A sitcom starring Ryan Reynolds makes its DVD debut this week
Cashing in on the success of the theatrical blockbuster “Deadpool,” Ryan Reynolds’ 1998 sitcom “Two Guys, a Girl and a Pizza Place” — later renamed “Two Guys and a Girl” — is now on DVD for the first time.
“Two Guys and a Girl: The Complete Series” (Shout!, 1998-2001, 11 discs, 81 episodes, alternate endings). This pleasant, amusing home/workplace sitcom stars Reynolds and two other up-and-comers who achieved a greater level of TV stardom after this series wrapped: Traylor Howard, who was Tony Shalhoub’s sidekick for six seasons of “Monk,” and Nathan Fillion, who went on to star in the cult favorite “Firefly” and the long-running hit show “Castle.”
The first two seasons here are titled “Two Guys, a Girl and a Pizza Place,” with lackadaisical Reynolds and studious Richard Ruccolo as college roommates with part-time jobs at a pizza parlor, and their upstairs neighbor Howard as a high-strung career woman. And David Ogden Stiers is in 13 episodes as a delusional pizza-place regular, spinning stories of his life that replicate popular-movie plots. Fillion shows up in Season 2 as a dim, self-centered romantic interest for Howard.
In Season 3, Reynolds begins a medical residency and Ruccolo goes through several jobs before becoming a firefighter. In Season 4, Fillion also becomes a fireman, and he and Howard marry. And for the Season 4 finale, in which three female characters think they’re pregnant, four endings were filmed and fans voted online to select one. All four endings are part of the final episode. Guests include Tiffani Thiessen (as a love interest in eight episodes), Cheryl Ladd (as Reynolds’ mother in two episodes), Jon Cryer and Nia Vardalos.
“Vera: Set 6” (Acorn/itv, 2016, four discs, four episodes). This engaging British police procedural stars double Oscar-nominee Brenda Blethyn as Detective Chief Inspector Vera Stanhope, a quirky character whose disheveled demeanor and tenacious work ethic have led to comparisons with “Columbo.” She is the driving force in four feature-length mysteries: a grandmother killed on the moors, the body of a boy at a teenage hangout, a related stabbing and hit-and-run, and a fisherman pulled from the ocean.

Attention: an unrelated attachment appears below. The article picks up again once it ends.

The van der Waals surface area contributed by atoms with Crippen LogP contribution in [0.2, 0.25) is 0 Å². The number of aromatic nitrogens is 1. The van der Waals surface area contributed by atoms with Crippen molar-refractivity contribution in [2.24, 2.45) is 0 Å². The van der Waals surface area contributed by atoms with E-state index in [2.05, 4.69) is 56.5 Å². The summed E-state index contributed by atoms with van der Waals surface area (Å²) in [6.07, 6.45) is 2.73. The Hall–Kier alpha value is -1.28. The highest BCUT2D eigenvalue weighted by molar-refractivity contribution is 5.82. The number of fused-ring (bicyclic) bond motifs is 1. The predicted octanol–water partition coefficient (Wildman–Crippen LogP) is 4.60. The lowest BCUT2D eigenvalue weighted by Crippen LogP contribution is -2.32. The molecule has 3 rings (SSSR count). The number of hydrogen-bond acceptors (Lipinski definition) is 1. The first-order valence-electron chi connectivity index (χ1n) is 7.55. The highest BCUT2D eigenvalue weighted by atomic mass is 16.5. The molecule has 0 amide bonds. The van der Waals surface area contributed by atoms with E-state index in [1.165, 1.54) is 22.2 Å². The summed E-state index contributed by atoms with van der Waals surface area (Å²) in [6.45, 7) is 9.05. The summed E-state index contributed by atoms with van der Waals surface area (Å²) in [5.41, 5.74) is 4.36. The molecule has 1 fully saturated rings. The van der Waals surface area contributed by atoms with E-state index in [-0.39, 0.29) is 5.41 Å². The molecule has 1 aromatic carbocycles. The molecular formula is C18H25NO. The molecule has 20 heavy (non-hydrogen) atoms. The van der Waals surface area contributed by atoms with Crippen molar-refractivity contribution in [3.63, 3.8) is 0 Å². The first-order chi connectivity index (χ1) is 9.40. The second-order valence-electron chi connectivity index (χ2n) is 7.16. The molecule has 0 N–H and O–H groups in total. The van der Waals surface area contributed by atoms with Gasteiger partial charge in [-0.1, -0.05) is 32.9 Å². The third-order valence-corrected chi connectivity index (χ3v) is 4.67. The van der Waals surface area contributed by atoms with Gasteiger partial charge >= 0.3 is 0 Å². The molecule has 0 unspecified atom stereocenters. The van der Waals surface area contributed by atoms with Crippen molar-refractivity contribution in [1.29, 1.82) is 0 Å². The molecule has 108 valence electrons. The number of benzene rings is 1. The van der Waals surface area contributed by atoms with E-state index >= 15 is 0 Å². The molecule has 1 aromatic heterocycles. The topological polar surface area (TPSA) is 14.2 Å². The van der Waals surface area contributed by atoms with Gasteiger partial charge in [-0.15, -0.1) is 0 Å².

“The Bible Stories: Jacob” (Shout!, 1994).
“The Bible Stories: Joseph” (Shout!, 1995). Matthew Modine stars in “Jacob,” who obtains his brother’s inheritance and works seven years to marry, only to be tricked by his bride’s father on his wedding night. In the story of “Joseph,” who was sold into Egypt by his brothers, Martin Landau is Jacob and Ben Kingsley plays Potipher. These two biblical TV movies were part of the four-film set issued last March, and now they are out as single-disc releases.
“NOVA: Can Alzheimer’s Be Stopped?” (PBS, 2016, featurettes). This hourlong “NOVA” episode explores the mysteries of Alzheimer’s and whether it can be stopped, while several bonus featurettes further investigate the subject: “Inside the Mind of Alzheimer’s,” “The Second Victim: Alzheimer’s and the Family”; “Participating in a Clinical Test,” “Identifying Alzheimer’s Before it Strikes” and “Untangling Tau.”
“Lego Friends: Always Together” (Lego/Warner, 2014, three episodes). Three episodes of the animated series “Lego Friends,” which follow Andrea, Stephanie, Olivia, Emma and Mia as they have adventures together: “Andrea’s Big Moment,” “Kate’s Island” and “The Grand Hotel.”
“Odd Squad: The O Games” (PBS, 2014-15, five episodes). To cash in on the upcoming Olympics, the title episode of this live-action kids show has the young agents in a competition. But not in track and field, of course — in math. This is, after all, a PBS educational show. The other episodes here are “Bad Luck Bears,” “Whatever Happened to Agent Oz,” “Not so Splash” and “Skip Day.”
Chris Hicks is the author of “Has Hollywood Lost Its Mind? A Parent’s Guide to Movie Ratings.” He also writes at www.hicksflicks.com and can be contacted at email@example.com.